Like a lot of parents, Mike Herrick occasionally sees his 13-year-old daughter getting lost in her smartphone and wonders: Is technology messing with children’s brains, even as it enlightens and empowers them in ways that weren’t possible when his generation grew up?
What sets Herrick apart is his job. He is a product and engineering executive at Urban Airship, a company in Portland, Oregon, that makes online tools that send the kind of relentless notifications that can make people act like bears near a honey pot.
The tensions between the pride Herrick takes in his profession and his parental qualms about technology tug particularly hard when he sees his daughter, Lauren, and her friends texting each other instead of talking — when they’re sitting 5 feet apart. Or when he hears a friend jokingly describe him as a “mobile arms dealer.”
At times like those, Herrick worries that technology may be having a corrosive effect on society, even though he feels no regrets about his job because he unequivocally believes that Urban Airship’s tools are a net benefit to people.
“You can’t help but feel the juxtaposition,” says Herrick, 44. “The power of this age we live in is that it has given everyone access to all this information and the ability to stay connected to people, but how do we manage it better?”
It’s a question besetting other technology executives, too. Many say they’re trying to reconcile their fulfillment from working in a financially rewarding industry that they say has made life more efficient, enjoyable and affordable for people with their misgivings as parents about the addictiveness of devices and social media that now define much of daily life.
Technology “can be like opening your refrigerator door when you are hungry and just staring into the abyss,” says Keith Messick, chief marketing officer for Dialpad, a specialist in phone systems that incorporate voice controls and other artificial intelligence. “That’s when I recoil just a little bit.”
He is especially troubled when he sees his own 13-year-old son mindlessly thumb at his screen. Messick also worries that the ease of texting and posting on social media is turning kids into poor communicators who write things they’d never say in person or in a phone conversation — on the rare occasion when they use their devices to make a call.
“This is the world we live in,” Messick says. He says he still believes that technology’s “positives far outweigh the negatives.”
Most parents have similarly mixed feelings about technology, whether or not they work in the industry. About two-thirds of U.S. parents worry that their teenage children spend too much time immersed in a screen, according to a survey released in late August by the Pew Research Center. Nearly three-fourths of parents said they thought their teenagers were sometimes distracted by their phones during conversations with them.
Yet 86 percent of the parents say they’re very or somewhat confident that they have determined an appropriate amount of screen time for their teens. Slightly more than one-third of parents acknowledged spending too much time on their phones themselves, the survey said.
The concerns about children’s rising dependence on technology extend beyond parents. They sometimes also vex other relatives, like aunts and uncles. One of them is Apple CEO Tim Cook, who revealed in a public appearance this year that he tries to keep his nephew off social networks.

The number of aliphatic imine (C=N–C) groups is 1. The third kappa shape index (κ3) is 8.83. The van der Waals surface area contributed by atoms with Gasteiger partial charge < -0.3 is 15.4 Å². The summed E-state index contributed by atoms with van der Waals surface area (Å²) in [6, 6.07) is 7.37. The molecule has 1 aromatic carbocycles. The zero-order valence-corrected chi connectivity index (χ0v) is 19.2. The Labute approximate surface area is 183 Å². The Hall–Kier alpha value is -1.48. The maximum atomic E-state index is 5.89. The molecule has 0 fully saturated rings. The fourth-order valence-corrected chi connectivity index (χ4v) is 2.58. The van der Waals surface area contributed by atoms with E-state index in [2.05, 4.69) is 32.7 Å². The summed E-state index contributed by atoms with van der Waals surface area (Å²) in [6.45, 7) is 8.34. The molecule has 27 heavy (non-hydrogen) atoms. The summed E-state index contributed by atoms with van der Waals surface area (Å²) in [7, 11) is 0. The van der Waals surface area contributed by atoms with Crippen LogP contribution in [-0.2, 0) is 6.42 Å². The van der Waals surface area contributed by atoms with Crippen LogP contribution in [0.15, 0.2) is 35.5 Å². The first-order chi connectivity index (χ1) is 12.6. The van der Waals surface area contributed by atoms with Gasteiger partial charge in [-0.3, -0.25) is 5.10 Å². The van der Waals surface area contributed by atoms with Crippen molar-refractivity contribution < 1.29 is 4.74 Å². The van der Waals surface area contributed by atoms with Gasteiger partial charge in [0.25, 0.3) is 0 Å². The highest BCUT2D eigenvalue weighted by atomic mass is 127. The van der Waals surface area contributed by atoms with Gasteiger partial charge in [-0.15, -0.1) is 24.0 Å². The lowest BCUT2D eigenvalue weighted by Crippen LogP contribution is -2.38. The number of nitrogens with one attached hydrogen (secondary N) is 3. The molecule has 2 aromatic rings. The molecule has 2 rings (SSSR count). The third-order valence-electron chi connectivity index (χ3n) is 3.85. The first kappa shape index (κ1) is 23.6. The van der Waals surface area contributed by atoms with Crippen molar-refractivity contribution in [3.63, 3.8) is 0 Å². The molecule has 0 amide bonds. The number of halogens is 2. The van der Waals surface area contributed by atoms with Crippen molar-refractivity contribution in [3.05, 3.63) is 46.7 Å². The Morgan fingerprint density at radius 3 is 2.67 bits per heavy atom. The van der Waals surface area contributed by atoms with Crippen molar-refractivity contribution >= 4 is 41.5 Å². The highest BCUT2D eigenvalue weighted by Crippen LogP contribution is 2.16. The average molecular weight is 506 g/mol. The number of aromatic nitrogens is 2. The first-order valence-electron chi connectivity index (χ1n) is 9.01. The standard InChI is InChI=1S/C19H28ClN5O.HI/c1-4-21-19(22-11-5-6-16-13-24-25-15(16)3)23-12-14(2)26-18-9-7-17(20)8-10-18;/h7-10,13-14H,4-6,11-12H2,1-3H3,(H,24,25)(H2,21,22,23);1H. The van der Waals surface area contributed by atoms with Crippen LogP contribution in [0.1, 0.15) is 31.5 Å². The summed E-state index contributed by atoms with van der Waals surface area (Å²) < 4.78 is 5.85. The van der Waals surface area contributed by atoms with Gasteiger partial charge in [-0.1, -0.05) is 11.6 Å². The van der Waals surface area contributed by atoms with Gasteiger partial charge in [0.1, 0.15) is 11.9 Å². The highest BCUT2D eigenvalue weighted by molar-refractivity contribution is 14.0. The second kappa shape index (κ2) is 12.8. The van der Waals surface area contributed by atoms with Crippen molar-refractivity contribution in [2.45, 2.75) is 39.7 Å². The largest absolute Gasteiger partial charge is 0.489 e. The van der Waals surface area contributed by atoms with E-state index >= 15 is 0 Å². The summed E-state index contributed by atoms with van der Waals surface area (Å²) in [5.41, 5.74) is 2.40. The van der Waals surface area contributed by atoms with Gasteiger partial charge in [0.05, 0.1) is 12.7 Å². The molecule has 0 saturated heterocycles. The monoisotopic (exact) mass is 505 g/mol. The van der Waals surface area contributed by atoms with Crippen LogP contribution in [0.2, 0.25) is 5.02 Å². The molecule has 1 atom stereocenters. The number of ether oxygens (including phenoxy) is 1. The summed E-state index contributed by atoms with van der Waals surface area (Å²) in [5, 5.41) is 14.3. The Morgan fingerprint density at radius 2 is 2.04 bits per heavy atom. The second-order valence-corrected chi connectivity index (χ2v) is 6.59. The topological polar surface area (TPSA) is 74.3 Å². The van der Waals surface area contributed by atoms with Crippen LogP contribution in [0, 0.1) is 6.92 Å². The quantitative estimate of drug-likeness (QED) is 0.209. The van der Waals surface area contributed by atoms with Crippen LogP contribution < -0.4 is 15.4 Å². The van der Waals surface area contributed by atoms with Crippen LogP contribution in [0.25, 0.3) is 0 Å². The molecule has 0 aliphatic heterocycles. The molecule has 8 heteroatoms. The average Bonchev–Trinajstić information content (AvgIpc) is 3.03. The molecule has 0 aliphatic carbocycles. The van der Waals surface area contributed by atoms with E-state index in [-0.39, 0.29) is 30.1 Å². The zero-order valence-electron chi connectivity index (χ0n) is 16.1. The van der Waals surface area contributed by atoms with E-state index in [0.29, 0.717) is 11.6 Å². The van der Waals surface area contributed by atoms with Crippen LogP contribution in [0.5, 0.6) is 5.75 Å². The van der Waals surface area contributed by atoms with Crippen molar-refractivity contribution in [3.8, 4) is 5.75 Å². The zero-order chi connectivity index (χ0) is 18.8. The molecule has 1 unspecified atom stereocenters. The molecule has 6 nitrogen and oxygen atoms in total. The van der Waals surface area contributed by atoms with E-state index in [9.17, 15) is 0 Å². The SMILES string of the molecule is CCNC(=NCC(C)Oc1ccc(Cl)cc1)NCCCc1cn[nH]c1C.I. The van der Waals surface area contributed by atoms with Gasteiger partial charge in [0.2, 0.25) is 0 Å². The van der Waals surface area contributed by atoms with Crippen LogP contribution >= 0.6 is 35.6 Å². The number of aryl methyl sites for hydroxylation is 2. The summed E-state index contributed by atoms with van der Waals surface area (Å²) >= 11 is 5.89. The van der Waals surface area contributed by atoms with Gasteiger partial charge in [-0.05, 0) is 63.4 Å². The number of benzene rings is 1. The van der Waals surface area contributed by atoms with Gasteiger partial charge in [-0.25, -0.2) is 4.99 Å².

Apple is trying to address some of the problems it helped create with the 2007 introduction of the iPhone by offering more features for parents to monitor and control how much time they and their kids spend on the devices.
The new tools, part of the latest version of an iPhone operating system released last month, can even be deployed to keep kids off distracting apps like Facebook, Snap and Instagram completely — or just at certain times of day. Google included similar controls in its latest version of the Android operating system, which powers most of the world’s smartphones.
Instagram co-founder Kevin Systrom thinks that is a good idea. He is already vowing to limit his now-10-month-old daughter’s eventual exposure to devices and social media as she grows up.
At the same time, Systrom, 34, is hoping his daughter will embrace technology as he did when he began using computers and surfing the internet as a boy. He credits his own early fascination with technology for inspiring him to create Instagram — an app with more than 1 billion users whose success has rewarded him with an estimated personal fortune of $1.5 billion.
“Obviously, like anything — whether it’s food, or drink — moderation is key,” Systrom says. “I think we are in a world where we have to develop opinions on what that moderation is and how to do it.”
Brian Peterson, Dialpad’s co-founder and vice president of engineering, loves his job and technology, too — so much so that gave both his daughters iPads around the time they were 2.
It seemed fine at first, because they were using the tablets on instructional apps that helped them learn things like playing a virtual piano. But then he started to notice that the girls, who are now 6 and 4, seemed to be spending most of their iPad time watching YouTube videos of other kids playing with toys or doing something else that he and their mother wished they weren’t.
“That is when we had our freak-out moment and said, ‘Hold on a moment, no more of this drug,’ Peterson says.
Now, he has decided to hold off on getting his daughters smartphones until they reach middle-school age — or, even better, as presents when they graduate from high school and are ready to head off to college.
“I am just praying by the time that my kids really need a smartphone, they have really good parental controls, Peterson said.q